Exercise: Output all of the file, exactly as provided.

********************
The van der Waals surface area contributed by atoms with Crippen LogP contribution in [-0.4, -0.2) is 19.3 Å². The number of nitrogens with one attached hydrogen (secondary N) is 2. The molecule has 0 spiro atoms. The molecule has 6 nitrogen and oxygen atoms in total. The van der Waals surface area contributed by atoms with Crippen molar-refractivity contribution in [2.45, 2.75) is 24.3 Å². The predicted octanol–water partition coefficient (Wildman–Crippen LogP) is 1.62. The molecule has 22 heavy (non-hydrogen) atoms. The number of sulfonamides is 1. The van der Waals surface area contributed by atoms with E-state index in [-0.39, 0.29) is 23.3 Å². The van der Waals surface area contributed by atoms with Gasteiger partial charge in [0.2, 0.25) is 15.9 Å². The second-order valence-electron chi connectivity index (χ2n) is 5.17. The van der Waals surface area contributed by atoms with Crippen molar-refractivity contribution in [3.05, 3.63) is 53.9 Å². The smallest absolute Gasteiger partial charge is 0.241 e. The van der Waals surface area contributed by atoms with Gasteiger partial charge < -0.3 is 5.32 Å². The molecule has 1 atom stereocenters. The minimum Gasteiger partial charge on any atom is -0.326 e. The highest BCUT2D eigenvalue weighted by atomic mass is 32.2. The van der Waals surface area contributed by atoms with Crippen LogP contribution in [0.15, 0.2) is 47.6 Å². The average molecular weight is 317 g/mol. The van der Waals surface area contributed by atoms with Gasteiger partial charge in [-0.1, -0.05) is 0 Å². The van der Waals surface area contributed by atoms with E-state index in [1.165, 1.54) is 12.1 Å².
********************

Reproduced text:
The van der Waals surface area contributed by atoms with Crippen LogP contribution in [-0.4, -0.2) is 19.3 Å². The number of nitrogens with one attached hydrogen (secondary N) is 2. The molecule has 0 spiro atoms. The molecule has 6 nitrogen and oxygen atoms in total. The van der Waals surface area contributed by atoms with Crippen molar-refractivity contribution in [2.45, 2.75) is 24.3 Å². The predicted octanol–water partition coefficient (Wildman–Crippen LogP) is 1.62. The molecule has 22 heavy (non-hydrogen) atoms. The number of sulfonamides is 1. The van der Waals surface area contributed by atoms with E-state index in [-0.39, 0.29) is 23.3 Å². The van der Waals surface area contributed by atoms with Gasteiger partial charge in [0.2, 0.25) is 15.9 Å². The second-order valence-electron chi connectivity index (χ2n) is 5.17. The van der Waals surface area contributed by atoms with Crippen molar-refractivity contribution in [3.05, 3.63) is 53.9 Å². The smallest absolute Gasteiger partial charge is 0.241 e. The van der Waals surface area contributed by atoms with Gasteiger partial charge < -0.3 is 5.32 Å². The molecule has 1 atom stereocenters. The minimum Gasteiger partial charge on any atom is -0.326 e. The highest BCUT2D eigenvalue weighted by atomic mass is 32.2. The van der Waals surface area contributed by atoms with Crippen LogP contribution in [0.15, 0.2) is 47.6 Å². The average molecular weight is 317 g/mol. The van der Waals surface area contributed by atoms with Gasteiger partial charge in [-0.1, -0.05) is 0 Å². The van der Waals surface area contributed by atoms with E-state index in [1.165, 1.54) is 12.1 Å².